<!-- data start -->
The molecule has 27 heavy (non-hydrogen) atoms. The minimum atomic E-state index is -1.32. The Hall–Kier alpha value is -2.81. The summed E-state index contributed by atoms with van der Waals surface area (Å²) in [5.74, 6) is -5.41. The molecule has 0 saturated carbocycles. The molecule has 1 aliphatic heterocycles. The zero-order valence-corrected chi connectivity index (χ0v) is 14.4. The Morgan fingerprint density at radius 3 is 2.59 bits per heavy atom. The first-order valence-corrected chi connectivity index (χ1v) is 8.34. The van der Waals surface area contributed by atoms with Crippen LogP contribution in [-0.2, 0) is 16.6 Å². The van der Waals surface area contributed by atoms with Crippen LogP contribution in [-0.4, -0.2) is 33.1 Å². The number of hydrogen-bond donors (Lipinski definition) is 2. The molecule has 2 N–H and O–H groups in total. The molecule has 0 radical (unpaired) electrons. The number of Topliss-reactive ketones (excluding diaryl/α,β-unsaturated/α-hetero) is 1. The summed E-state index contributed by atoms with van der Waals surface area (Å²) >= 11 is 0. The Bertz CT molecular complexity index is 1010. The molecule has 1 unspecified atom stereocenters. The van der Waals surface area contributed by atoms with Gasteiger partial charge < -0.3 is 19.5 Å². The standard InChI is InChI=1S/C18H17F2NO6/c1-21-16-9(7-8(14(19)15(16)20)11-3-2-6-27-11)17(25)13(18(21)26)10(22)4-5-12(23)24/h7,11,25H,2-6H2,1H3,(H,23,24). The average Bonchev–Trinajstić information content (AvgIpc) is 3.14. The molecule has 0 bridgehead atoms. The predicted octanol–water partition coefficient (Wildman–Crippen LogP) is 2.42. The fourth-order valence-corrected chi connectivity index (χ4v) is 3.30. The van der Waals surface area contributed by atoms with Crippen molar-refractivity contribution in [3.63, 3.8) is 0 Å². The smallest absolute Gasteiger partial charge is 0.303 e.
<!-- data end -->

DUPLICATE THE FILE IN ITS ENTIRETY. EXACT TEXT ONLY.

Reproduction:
The molecule has 27 heavy (non-hydrogen) atoms. The minimum atomic E-state index is -1.32. The Hall–Kier alpha value is -2.81. The summed E-state index contributed by atoms with van der Waals surface area (Å²) in [5.74, 6) is -5.41. The molecule has 0 saturated carbocycles. The molecule has 1 aliphatic heterocycles. The zero-order valence-corrected chi connectivity index (χ0v) is 14.4. The Morgan fingerprint density at radius 3 is 2.59 bits per heavy atom. The first-order valence-corrected chi connectivity index (χ1v) is 8.34. The van der Waals surface area contributed by atoms with Crippen LogP contribution in [-0.2, 0) is 16.6 Å². The van der Waals surface area contributed by atoms with Crippen LogP contribution in [-0.4, -0.2) is 33.1 Å². The number of hydrogen-bond donors (Lipinski definition) is 2. The molecule has 2 N–H and O–H groups in total. The molecule has 0 radical (unpaired) electrons. The number of Topliss-reactive ketones (excluding diaryl/α,β-unsaturated/α-hetero) is 1. The summed E-state index contributed by atoms with van der Waals surface area (Å²) >= 11 is 0. The Bertz CT molecular complexity index is 1010. The molecule has 1 unspecified atom stereocenters. The van der Waals surface area contributed by atoms with Gasteiger partial charge < -0.3 is 19.5 Å². The standard InChI is InChI=1S/C18H17F2NO6/c1-21-16-9(7-8(14(19)15(16)20)11-3-2-6-27-11)17(25)13(18(21)26)10(22)4-5-12(23)24/h7,11,25H,2-6H2,1H3,(H,23,24). The average Bonchev–Trinajstić information content (AvgIpc) is 3.14. The molecule has 0 bridgehead atoms. The predicted octanol–water partition coefficient (Wildman–Crippen LogP) is 2.42. The fourth-order valence-corrected chi connectivity index (χ4v) is 3.30. The van der Waals surface area contributed by atoms with Crippen molar-refractivity contribution in [3.63, 3.8) is 0 Å². The smallest absolute Gasteiger partial charge is 0.303 e.